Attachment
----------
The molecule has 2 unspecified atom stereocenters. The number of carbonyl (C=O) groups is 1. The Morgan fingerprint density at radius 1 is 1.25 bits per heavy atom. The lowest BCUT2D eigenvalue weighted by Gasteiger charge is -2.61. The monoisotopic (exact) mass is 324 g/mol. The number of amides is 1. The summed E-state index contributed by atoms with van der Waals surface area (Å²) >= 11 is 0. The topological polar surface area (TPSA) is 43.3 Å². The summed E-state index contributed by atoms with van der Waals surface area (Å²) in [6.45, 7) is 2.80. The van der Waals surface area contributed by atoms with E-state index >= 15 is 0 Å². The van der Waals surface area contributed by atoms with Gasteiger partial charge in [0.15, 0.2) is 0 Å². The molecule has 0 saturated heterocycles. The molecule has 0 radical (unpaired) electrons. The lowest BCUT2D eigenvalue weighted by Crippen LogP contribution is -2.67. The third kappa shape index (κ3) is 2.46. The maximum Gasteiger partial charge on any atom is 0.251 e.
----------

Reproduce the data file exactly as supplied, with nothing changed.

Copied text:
The molecule has 2 unspecified atom stereocenters. The number of carbonyl (C=O) groups is 1. The Morgan fingerprint density at radius 1 is 1.25 bits per heavy atom. The lowest BCUT2D eigenvalue weighted by Gasteiger charge is -2.61. The monoisotopic (exact) mass is 324 g/mol. The number of amides is 1. The summed E-state index contributed by atoms with van der Waals surface area (Å²) >= 11 is 0. The topological polar surface area (TPSA) is 43.3 Å². The summed E-state index contributed by atoms with van der Waals surface area (Å²) in [6.45, 7) is 2.80. The van der Waals surface area contributed by atoms with E-state index >= 15 is 0 Å². The van der Waals surface area contributed by atoms with Gasteiger partial charge in [0.15, 0.2) is 0 Å². The molecule has 0 saturated heterocycles. The molecule has 0 radical (unpaired) electrons. The lowest BCUT2D eigenvalue weighted by Crippen LogP contribution is -2.67. The third kappa shape index (κ3) is 2.46. The maximum Gasteiger partial charge on any atom is 0.251 e.